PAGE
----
Sharlene Tiller's daughter, Brittni Wenstrom, who was diagnosed with cancer just before her third birthday, is now a 23-year-old cancer survivor.
Tiller and Wenstrom benefited from the annual Shalena's Breakfast with Santa fundraiser in Hauser. The event is now in its 31st year of helping families who have a child with cancer and held in remembrance of Shalena Mobbs, who lost her battle with cancer. Shalena was the daughter of Hauser Lake Fire Capt. Gary Mobbs and Tracie Payment.
Tiller said the fundraiser led to a lasting relationship with Gary and his wife, Ramona.
"We hit it off right away and we all felt like family rather than just friends," Tiller said. "We have stayed in contact all these years and I just can't say enough good things about them."
Tiller called the fundraiser "a huge blessing" because she was traveling with Brittni to and from the hospital in a beater car.
"I actually took the money they gave me so I could drive safe back and forth to Spokane," Tiller said. "Just the vibrations in the car made Brittni hurt really bad."
As for helpful words to families going through treatments, Tiller said to "be strong, don't give up, and pray."
"It's overwhelming," Tiller said. "Love on your child all you can."
But Tiller said she also knows it isn't that easy.
"I'll never forget the day I was sitting in the doctor's office with her asleep in my arms when he came back and told me (about the cancer)," she said. "I said, 'Is she going to die?' He said, 'I can't tell you that.'"
Mobbs said, nearly 30 years later, he remembers his emotional roller coaster vividly.
"The biggest thing I remember is that one minute life was good and the next minute it wasn't," he said.
Mobbs said he tried going to a support group to deal with the loss of Shalena, but it didn't help him.
"It had been 10 to 15 years for some since their child passed away and I felt they were not any better off than I was," he said. "I was looking for someone to say that it is going to get better. Unfortunately, there are days when it doesn't get any better."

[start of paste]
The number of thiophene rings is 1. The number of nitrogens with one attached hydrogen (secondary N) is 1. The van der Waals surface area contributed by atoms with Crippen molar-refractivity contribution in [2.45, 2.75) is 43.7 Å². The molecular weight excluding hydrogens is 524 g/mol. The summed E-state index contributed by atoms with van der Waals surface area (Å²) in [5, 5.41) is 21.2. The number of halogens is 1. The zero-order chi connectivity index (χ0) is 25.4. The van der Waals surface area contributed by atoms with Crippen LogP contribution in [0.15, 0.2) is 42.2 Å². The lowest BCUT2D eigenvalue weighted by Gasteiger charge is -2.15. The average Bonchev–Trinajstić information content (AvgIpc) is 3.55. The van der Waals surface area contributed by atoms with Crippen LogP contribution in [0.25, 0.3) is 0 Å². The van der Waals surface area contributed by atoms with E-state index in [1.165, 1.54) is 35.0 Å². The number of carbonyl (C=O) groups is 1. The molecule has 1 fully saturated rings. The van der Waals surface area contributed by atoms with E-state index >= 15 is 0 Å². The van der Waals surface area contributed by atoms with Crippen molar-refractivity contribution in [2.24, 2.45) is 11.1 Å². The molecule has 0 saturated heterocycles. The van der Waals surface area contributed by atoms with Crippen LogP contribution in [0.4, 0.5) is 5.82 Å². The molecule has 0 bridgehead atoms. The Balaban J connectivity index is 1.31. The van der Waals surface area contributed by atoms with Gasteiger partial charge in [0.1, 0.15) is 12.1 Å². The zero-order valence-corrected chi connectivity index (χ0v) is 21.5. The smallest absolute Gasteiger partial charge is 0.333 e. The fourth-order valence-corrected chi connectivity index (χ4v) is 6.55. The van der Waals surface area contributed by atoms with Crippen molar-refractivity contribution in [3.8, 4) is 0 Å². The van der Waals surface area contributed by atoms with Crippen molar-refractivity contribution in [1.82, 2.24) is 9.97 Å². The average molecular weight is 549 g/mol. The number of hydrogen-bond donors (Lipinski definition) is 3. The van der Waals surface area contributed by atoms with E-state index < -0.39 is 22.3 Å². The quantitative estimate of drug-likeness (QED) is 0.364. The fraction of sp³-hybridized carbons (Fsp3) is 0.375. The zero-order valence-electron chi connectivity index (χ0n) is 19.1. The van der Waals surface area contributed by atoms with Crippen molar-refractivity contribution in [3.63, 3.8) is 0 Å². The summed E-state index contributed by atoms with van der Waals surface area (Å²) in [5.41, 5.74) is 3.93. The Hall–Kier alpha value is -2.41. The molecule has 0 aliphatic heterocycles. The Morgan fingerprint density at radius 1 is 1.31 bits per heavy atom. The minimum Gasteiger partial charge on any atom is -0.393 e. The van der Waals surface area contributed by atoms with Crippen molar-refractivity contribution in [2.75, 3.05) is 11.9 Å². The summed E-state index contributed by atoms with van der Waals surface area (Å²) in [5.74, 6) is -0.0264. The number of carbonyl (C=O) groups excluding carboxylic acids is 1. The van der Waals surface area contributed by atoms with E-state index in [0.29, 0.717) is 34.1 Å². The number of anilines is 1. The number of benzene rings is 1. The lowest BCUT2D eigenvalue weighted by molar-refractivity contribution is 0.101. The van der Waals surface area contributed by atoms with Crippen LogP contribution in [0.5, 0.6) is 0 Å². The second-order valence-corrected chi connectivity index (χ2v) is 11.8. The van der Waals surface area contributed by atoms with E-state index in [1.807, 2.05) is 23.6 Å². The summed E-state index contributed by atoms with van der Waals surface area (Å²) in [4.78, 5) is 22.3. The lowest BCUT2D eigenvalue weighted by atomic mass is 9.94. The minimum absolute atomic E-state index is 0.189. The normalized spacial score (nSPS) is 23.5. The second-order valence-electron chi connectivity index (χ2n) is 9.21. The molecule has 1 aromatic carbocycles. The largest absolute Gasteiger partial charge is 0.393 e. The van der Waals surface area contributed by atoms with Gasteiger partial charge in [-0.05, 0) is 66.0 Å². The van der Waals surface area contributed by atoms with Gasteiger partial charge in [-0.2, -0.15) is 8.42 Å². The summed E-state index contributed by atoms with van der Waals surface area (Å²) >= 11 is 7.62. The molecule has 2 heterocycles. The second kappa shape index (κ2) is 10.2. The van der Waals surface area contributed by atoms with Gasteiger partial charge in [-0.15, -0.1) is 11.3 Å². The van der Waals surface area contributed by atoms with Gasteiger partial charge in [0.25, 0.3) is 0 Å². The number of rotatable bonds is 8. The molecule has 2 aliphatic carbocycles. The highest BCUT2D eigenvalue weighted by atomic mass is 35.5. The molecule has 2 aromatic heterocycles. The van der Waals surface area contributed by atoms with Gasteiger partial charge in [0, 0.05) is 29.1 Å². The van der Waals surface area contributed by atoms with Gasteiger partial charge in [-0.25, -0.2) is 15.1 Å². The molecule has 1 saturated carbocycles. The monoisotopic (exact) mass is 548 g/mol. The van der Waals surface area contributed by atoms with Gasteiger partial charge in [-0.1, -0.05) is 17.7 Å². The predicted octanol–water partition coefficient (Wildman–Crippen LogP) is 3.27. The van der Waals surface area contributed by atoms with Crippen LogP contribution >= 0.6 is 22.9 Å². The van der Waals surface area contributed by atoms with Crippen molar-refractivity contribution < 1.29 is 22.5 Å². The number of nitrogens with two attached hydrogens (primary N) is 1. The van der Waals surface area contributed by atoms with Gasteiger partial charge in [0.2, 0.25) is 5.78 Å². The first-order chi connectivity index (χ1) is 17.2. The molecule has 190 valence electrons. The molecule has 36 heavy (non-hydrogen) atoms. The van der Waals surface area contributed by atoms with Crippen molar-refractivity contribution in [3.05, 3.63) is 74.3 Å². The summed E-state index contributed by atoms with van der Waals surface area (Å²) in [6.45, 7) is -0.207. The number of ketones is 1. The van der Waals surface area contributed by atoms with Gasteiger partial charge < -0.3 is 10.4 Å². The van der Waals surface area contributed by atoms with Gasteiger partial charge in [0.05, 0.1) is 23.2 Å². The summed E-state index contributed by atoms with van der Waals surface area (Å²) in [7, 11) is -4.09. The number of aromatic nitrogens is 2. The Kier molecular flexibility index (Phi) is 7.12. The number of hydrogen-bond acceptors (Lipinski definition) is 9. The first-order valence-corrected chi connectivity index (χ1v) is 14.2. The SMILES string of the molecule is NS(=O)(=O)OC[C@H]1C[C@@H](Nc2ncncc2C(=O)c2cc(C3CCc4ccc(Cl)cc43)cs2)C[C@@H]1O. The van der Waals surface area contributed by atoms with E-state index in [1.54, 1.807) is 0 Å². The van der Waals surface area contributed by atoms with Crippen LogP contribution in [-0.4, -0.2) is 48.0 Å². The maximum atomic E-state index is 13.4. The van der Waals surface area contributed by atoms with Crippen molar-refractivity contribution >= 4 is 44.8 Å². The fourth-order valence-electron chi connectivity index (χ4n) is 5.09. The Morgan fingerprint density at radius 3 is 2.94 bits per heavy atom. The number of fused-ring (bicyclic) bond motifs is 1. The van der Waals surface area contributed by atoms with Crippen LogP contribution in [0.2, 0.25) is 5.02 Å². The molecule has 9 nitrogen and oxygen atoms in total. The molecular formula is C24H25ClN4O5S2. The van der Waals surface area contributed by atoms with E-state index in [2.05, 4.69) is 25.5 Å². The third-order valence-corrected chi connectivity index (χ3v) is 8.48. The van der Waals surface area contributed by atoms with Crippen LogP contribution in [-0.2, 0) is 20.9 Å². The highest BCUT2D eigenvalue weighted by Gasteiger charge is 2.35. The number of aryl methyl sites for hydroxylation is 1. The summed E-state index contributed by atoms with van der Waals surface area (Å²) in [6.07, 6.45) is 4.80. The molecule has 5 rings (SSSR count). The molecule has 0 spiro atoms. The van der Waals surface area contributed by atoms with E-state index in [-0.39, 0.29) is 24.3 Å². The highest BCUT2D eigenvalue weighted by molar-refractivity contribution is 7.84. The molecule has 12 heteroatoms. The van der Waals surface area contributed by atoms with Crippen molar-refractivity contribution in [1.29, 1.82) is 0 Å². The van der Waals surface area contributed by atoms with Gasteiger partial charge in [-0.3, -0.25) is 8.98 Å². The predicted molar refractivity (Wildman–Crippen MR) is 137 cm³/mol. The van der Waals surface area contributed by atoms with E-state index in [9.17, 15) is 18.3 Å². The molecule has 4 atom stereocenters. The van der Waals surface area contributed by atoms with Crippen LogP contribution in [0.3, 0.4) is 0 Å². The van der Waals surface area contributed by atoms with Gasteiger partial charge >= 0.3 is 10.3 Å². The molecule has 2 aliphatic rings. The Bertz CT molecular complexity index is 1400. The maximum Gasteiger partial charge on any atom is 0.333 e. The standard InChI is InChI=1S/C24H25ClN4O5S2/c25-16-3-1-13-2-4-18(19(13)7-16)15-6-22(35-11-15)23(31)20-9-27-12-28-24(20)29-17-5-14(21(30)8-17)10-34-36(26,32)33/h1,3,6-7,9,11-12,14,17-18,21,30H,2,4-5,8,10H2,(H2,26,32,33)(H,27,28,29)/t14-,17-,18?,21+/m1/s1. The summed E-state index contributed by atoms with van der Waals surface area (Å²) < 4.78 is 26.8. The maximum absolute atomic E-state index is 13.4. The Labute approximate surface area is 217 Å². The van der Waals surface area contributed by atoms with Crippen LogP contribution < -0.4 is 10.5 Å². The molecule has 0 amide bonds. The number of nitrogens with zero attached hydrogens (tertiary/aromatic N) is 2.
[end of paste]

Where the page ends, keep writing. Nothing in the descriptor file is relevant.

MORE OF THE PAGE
The annual breakfast fundraiser, he said, is bittersweet, but it also helps him heal.
"It doesn't take that much to spark that deep-scarred emotion," Mobbs said. "It's not like that every day — you can go a month or two and not have an issue — but all it takes is seeing another child or the smell of a hospital."
Mobbs said Shalena was in seven different hospitals and the experience was a huge emotional and financial drain.
"Most people don't know what you go through unless they've been there and done that," Mobbs said.
Having been down that road, Mobbs said the fundraiser in Shalena's memory is a way to give other families a lift.
"Unfortunately, we lost Shalena, but look at what she has done for many families," Mobbs said.
Mobbs said he has a soft spot for single parents who battle ordeals of life-threatening illnesses with a child without a spouse or partner in the picture.
"Hold on to what you have and remember it one day at a time because it truly is," he said. "If things are bad today, they'll be better tomorrow."
Both Lenz and Reid said their children's endless energy and positivity — despite the difficult situations they're enduring — give them hope in the days ahead.
"Even when Brystol is scared in the hospital, she will say how nice the nurses are," Lenz said. "Even though she doesn't understand what this is, she still plays with her sisters and uses her imagination."
How to help
The Community Cancer Fund and Camp Goodtimes at Camp Reed are among ways residents can support area families whose child has a life-threatening illness. People can find out more online.